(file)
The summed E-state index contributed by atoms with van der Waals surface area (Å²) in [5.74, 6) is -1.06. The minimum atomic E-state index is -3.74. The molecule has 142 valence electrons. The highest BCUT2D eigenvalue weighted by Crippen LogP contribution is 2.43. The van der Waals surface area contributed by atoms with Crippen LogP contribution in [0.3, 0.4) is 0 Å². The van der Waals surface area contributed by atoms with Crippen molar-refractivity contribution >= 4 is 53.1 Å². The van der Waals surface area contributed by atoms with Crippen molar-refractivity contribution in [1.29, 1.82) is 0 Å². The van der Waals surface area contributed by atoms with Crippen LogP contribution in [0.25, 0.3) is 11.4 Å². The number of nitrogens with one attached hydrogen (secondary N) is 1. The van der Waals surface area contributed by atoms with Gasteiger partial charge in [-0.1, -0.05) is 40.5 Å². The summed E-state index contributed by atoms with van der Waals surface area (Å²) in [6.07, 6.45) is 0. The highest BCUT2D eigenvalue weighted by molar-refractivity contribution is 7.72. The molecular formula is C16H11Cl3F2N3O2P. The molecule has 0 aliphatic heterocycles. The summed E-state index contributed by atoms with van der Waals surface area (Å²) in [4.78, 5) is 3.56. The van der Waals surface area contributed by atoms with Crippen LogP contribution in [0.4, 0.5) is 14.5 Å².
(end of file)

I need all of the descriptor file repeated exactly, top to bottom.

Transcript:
The summed E-state index contributed by atoms with van der Waals surface area (Å²) in [5.74, 6) is -1.06. The minimum atomic E-state index is -3.74. The molecule has 142 valence electrons. The highest BCUT2D eigenvalue weighted by Crippen LogP contribution is 2.43. The van der Waals surface area contributed by atoms with Crippen LogP contribution in [0.3, 0.4) is 0 Å². The van der Waals surface area contributed by atoms with Crippen molar-refractivity contribution >= 4 is 53.1 Å². The van der Waals surface area contributed by atoms with Crippen molar-refractivity contribution in [1.29, 1.82) is 0 Å². The van der Waals surface area contributed by atoms with Crippen LogP contribution in [0.25, 0.3) is 11.4 Å². The number of nitrogens with one attached hydrogen (secondary N) is 1. The van der Waals surface area contributed by atoms with Gasteiger partial charge in [-0.1, -0.05) is 40.5 Å². The summed E-state index contributed by atoms with van der Waals surface area (Å²) in [6.07, 6.45) is 0. The highest BCUT2D eigenvalue weighted by molar-refractivity contribution is 7.72. The molecular formula is C16H11Cl3F2N3O2P. The molecule has 0 aliphatic heterocycles. The summed E-state index contributed by atoms with van der Waals surface area (Å²) in [4.78, 5) is 3.56. The van der Waals surface area contributed by atoms with Crippen LogP contribution in [0.4, 0.5) is 14.5 Å².